These things occur more often in a harsh, dry climates than in humid ones but it also happens as we age due to a progressive reduction in skin barrier functions; over time your skin gets thinner, produces less skin oils, and is less capable of retaining moisture. Woman experience this more than men, as men have more skin oils and thicker skin to begin so they can get away with minimal skin care. Dry skin and wrinkles don't catch up with the guys until much later in life. Woman suffer more with dry skin and adult acne, leading to the overuse of potentially damaging products, making the skin thinner and weaker as time goes on. 

Thankfully, It is possible to actually help maintain, heal and restore healthy skin by applying nutrient dense plant oils with the right properties, in the RIGHT WAY!! 


The properties we are evaluating here are "occlusive", "emollient" and "humectant".  The role  of fatty acids will be discussed in a future post.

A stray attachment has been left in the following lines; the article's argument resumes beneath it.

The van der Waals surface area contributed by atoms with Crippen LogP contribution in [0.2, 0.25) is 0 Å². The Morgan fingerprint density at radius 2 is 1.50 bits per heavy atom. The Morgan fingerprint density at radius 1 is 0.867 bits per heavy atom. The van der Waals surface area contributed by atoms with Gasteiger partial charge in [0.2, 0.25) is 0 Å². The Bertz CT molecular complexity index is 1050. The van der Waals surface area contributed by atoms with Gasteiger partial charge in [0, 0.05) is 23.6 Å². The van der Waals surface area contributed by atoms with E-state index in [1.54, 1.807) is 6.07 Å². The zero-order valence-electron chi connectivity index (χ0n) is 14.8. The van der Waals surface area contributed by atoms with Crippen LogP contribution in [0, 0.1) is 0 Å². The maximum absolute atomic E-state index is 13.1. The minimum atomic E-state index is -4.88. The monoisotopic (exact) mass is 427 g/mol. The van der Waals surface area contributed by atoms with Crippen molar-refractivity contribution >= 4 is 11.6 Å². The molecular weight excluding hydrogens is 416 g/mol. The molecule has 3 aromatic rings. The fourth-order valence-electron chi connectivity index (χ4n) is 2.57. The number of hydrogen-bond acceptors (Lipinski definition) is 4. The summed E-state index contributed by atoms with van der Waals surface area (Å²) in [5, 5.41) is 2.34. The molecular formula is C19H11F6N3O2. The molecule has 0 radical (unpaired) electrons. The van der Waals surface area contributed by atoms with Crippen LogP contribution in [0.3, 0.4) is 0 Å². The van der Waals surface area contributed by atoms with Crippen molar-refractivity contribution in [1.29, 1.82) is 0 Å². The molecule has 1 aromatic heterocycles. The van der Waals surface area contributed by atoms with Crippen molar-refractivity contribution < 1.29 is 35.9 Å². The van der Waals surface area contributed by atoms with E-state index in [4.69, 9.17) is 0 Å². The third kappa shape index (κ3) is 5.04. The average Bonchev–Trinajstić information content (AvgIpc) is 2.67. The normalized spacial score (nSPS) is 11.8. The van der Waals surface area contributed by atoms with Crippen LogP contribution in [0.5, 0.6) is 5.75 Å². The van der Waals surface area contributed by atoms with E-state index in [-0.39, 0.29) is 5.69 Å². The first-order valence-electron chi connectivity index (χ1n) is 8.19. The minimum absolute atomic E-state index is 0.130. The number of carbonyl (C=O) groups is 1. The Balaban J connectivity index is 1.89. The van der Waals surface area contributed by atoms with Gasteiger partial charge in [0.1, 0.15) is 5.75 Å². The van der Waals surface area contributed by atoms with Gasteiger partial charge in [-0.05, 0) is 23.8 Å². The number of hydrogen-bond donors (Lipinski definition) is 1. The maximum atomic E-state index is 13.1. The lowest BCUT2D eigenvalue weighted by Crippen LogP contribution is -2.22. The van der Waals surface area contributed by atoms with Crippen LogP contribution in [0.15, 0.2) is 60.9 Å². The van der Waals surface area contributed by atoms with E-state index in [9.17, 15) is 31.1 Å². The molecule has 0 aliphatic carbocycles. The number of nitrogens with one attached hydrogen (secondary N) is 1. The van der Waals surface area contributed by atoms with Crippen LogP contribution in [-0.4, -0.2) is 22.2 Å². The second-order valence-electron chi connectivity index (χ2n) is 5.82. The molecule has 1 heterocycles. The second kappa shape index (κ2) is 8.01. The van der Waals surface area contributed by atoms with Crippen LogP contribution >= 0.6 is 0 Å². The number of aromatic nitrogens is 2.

"Emollient" oils lubricate the skin and fill in the gaps between skin cells making it feel smoother.   Emolliency reduces evaporation and helps keep skin soft and pliable. All fruit, nut and seed oils have both emollient + humectant properties. But some are considered to have more emollient properties than others.  

If you apply oils to dry skin without getting the water part right, then trapping zero moisture under the skin leaves you with, well, with zero moisture and still dehydrated skin with an oil layer on top of it.

This is where the humectant part comes in, the vital water part that often gets overlooked when applying facial oils. 

Water itself is NOT considered an humectant but it does function as one when using facial oils correctly ....